Jacob’s Well Bourbon is one of the 2 inaugural releases of the James B. Beam Distilling Company’s new Hardin’s Creek brand. Hardin’s Creek Jacob’s Well Bourbon is the polar opposite of their other inaugural release, Colonel James B. Beam Bourbon. Whereas Colonel James B. Beam Bourbon is a 2 year old bourbon meant to be reminiscent of the bourbon produced by Col. Jim Beam shortly after Prohibition ended, Jacob’s Well Bourbon is at the other end of the spectrum. It is a near equal blend of 16 year old bourbon made from the traditional Jim Beam bourbon mash bill and a 15 year old high rye bourbon.
Jim Beam Bourbon, probably more commonly known as Jim Beam White Label, is Beam’s flagship product. According to data compiled by The Spirits Business, in 2020, the Jim Beam brand was the number one selling bourbon in the world, and good ‘ol Jim Beam White Label made up the majority of those sales. You may be wondering why Jim Beam Bourbon is so popular? That’s a fair question, so let’s take a closer look.
Jim Beam Black Bourbon is an older and slightly higher proof version of Jim Beam “White Label” Bourbon, the number 1 selling bourbon in the world. According to the bottle label: “By giving our classic Jim Beam Black the important added ingredient of time in our charred white oak barrels we discovered the smooth caramel and warm oak notes of this premium extra-aged bourbon. A full-bodied character that’s definitely worth the wait.”
Have you visited the James B. Beam Distilling Co. (aka the Jim Beam Distillery) recently? They were closed for quite some time during 2020 and 2021, and during that time they were busy doing renovations. Late last year, they opened up again to visitors, and I really love what they have done with the place!
Please enjoy our James B Beam Distilling Tour Review
568 Happy Hollow Rd
Clermont, KY 40110
The Jim Beam Story
The clock never stops ticking with regards to history and its stories. The stories that comprise the life and livelihood of the Beam family and bourbon are many; the first began some two hundred and twenty-seven years ago when farmer, Jacob Beam, distilled his excess corn and sold his first barrel of sour mash whiskey. A seemingly simple decision gave rise to a family legacy and a business empire.
So how does one barrel sold in 1795 lead to today’s 17 million and counting? Answers to this and much more are waiting to be discovered at the James B. Beam Distilling Company’s recently renovated visitor center, the American Outpost. The Outpost reopened in October 2021 after closing to visitors back in March 2020; first because of Covid-19, then to implement and complete a long planned renovation of the entire campus.
The New Visitor Experience
The time off was worth the wait. Beam has created all new visitor experiences / tours. Bourbon enthusiasts can choose from tours, cocktail classes, tastings, warehouse education or a full distillery dive. For the Bourbon Obsessedsm, try the Behind the Beam with Fred and Freddie Noe. Once a month, this experience offers a VIP tour of the distillery, a guided tasting with the 7th and 8th generation of Beam master distillers, Fred Noe and son Freddie, and wraps up with lunch at the Beam Kitchen Table restaurant.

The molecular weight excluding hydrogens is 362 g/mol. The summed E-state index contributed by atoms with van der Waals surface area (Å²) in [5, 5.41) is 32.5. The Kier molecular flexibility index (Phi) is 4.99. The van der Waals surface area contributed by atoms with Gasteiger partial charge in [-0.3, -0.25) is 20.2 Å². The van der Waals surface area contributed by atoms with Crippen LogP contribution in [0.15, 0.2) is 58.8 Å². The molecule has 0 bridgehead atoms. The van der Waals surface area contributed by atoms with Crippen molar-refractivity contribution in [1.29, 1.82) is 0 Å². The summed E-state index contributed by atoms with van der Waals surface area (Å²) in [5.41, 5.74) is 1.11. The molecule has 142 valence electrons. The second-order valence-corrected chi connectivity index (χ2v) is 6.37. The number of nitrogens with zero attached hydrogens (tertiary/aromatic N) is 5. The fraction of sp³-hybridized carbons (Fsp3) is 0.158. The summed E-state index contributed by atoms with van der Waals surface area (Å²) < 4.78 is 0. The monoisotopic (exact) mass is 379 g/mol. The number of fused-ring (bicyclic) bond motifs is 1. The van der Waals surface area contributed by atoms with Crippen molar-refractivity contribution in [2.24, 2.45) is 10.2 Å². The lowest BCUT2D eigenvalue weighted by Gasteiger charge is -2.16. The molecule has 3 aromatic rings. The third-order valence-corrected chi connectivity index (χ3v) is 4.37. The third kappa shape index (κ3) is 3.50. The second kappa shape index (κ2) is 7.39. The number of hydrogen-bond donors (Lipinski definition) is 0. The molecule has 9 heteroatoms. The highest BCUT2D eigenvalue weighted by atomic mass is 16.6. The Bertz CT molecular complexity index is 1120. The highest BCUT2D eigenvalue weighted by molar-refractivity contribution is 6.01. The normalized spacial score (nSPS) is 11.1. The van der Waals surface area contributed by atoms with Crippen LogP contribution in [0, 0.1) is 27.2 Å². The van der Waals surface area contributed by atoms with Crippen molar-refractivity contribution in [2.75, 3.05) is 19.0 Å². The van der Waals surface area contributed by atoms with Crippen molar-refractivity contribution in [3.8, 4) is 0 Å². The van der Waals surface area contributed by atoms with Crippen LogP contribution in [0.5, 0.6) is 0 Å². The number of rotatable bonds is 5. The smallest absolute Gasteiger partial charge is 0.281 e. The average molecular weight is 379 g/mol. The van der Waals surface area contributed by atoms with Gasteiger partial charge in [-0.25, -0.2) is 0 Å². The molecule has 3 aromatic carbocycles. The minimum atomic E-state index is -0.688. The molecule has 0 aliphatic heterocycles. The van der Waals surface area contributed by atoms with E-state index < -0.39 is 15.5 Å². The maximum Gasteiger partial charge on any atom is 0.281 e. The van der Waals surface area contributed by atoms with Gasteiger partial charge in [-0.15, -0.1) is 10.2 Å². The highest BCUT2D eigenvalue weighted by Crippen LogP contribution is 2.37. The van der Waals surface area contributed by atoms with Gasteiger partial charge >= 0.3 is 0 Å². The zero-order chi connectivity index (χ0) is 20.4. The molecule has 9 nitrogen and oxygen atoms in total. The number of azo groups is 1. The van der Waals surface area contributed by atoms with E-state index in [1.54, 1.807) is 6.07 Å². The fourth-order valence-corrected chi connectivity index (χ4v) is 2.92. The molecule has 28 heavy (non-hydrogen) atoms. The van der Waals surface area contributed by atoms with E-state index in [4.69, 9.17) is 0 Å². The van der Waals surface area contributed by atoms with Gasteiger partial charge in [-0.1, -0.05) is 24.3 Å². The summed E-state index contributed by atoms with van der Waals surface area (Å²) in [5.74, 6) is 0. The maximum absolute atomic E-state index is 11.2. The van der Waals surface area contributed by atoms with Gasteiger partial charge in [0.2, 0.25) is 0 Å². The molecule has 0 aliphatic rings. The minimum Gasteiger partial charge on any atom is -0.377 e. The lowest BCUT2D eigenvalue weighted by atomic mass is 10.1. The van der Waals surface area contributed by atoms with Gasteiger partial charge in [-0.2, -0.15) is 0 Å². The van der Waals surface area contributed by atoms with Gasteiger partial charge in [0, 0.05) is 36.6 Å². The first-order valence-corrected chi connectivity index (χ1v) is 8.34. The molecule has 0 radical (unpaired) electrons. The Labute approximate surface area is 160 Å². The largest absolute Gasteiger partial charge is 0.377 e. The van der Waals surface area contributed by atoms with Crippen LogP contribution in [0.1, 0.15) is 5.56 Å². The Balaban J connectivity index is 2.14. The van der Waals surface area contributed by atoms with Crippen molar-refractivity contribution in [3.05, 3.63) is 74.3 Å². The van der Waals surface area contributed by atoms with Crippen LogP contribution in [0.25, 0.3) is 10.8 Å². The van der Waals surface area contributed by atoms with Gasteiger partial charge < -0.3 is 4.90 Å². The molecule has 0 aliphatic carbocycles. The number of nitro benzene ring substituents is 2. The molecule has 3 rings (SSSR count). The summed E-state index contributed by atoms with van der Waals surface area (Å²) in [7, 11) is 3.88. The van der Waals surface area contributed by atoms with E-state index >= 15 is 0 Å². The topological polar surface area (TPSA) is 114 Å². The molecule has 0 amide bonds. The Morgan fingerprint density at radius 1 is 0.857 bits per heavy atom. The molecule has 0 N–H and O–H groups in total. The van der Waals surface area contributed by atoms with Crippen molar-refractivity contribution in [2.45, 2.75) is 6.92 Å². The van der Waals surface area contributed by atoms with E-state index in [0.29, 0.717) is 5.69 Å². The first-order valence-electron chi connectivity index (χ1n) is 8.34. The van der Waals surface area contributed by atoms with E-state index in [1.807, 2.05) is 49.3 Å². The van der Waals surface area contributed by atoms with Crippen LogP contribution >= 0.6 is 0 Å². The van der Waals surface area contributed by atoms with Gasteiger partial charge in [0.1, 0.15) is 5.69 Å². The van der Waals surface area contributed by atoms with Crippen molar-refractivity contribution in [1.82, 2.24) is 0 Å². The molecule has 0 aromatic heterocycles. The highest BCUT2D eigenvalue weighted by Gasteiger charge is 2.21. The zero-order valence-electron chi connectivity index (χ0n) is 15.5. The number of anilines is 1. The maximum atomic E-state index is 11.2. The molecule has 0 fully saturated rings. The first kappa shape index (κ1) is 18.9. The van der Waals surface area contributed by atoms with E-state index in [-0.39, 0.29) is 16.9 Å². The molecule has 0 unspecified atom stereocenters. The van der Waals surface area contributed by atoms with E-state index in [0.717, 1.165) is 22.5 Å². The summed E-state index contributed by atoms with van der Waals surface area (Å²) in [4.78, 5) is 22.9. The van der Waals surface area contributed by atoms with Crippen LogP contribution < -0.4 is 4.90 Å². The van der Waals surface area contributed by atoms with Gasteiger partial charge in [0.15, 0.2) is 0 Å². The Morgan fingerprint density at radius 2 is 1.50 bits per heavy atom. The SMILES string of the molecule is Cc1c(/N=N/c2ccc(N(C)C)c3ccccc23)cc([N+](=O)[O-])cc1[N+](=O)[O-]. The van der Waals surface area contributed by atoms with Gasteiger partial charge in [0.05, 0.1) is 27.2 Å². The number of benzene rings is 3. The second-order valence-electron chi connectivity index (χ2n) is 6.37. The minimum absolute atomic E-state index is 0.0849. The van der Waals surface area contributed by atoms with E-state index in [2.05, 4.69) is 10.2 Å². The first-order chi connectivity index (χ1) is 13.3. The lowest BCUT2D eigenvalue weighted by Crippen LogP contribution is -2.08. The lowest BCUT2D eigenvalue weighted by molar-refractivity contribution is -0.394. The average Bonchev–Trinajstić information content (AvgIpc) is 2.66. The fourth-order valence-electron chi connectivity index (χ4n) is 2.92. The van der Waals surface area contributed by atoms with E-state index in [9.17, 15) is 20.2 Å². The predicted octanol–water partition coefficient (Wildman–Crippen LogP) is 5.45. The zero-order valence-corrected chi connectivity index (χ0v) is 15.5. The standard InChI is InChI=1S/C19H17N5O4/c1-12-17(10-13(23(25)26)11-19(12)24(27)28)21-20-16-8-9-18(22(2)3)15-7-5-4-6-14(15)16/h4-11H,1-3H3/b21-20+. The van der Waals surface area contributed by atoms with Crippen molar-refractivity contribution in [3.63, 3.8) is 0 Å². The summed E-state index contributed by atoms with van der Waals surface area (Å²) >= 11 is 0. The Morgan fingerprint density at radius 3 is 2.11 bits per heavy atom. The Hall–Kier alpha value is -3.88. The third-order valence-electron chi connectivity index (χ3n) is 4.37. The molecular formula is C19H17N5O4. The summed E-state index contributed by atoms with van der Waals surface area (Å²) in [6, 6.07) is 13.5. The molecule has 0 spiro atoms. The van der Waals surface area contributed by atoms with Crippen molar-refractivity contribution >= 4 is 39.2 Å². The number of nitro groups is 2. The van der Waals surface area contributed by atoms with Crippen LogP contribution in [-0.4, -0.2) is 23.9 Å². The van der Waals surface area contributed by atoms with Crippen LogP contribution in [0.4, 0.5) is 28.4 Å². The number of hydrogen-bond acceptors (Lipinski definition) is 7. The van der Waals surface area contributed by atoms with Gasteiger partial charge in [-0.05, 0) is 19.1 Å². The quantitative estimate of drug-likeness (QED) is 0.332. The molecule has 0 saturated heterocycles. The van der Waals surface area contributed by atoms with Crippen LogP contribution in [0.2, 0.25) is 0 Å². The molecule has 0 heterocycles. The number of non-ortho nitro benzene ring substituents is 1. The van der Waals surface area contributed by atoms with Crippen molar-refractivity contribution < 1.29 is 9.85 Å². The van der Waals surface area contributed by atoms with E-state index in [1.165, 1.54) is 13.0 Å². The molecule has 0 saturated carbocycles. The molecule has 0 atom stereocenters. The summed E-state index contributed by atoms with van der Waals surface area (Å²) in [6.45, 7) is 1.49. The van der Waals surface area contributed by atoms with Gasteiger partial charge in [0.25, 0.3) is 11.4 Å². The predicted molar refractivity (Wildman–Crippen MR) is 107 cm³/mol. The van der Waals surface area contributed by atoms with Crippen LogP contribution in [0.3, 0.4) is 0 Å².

The James B. Beam American Outpost is open Wednesday-Saturday, 9am-5:30pm and Sunday, from 12-4:30pm. Winter months are less busy during the week, however weekend tours sell out regularly all year long. Online reservations are encouraged and can be made at beamdistilling.com. Tickets vary in price depending on the experience. The 1 1/2 hour Beam Made Bourbon tour including a tasting is $22 plus tax and fees. Military visitors gain free admission with their military ID and while visitors under 21 are welcome on tours, tastings are for those who are 21+ only.
Take A Walk Through Beam History
Whether you’re booked for a tour or not, arrive at least 15 minutes before tour time. This allows time to check-in or to secure a spot and time to check out the wonderfully spacious James B. Beam American Outpost. An introduction to the history of the Beam family and bourbon begins on the walls of the Outpost. Through the magic of its digital display, the Beam family tree highlights the succession of Beam family master distillers. Also interesting is that the display includes the many other Beam family members who worked at various other distilleries over the years as well as those that currently do so.
Opposite the digital wall display, visitors get another reminder that while Jim Beam is a brand and a company, it is also a family. Photos of generations past and present line the wall along the staircase, as though it’s the family home. In a sense it is; the Beam family wants everyone to feel not just welcome, but part of the family. So much so, that at the bottom of the staircase, the Beam Foto booth offers folks the opportunity to commemorate their visit to the distillery with a photograph of their own. Visitors are even provided the opportunity to add their photograph to the Beam family’s wall.
Following our own advice, we arrived early, first checking in for our scheduled tour. Arriving early gave us the opportunity to check out the new space and discover the impressive family lineage, courtesy of the digital wall. Shortly thereafter we met Megan Breier, Experiential Programming & Education Manager (who made our visit possible), and our guide, Justin, and immediately set out for our introduction to everything Beam.
The James B Beam Distillery Tour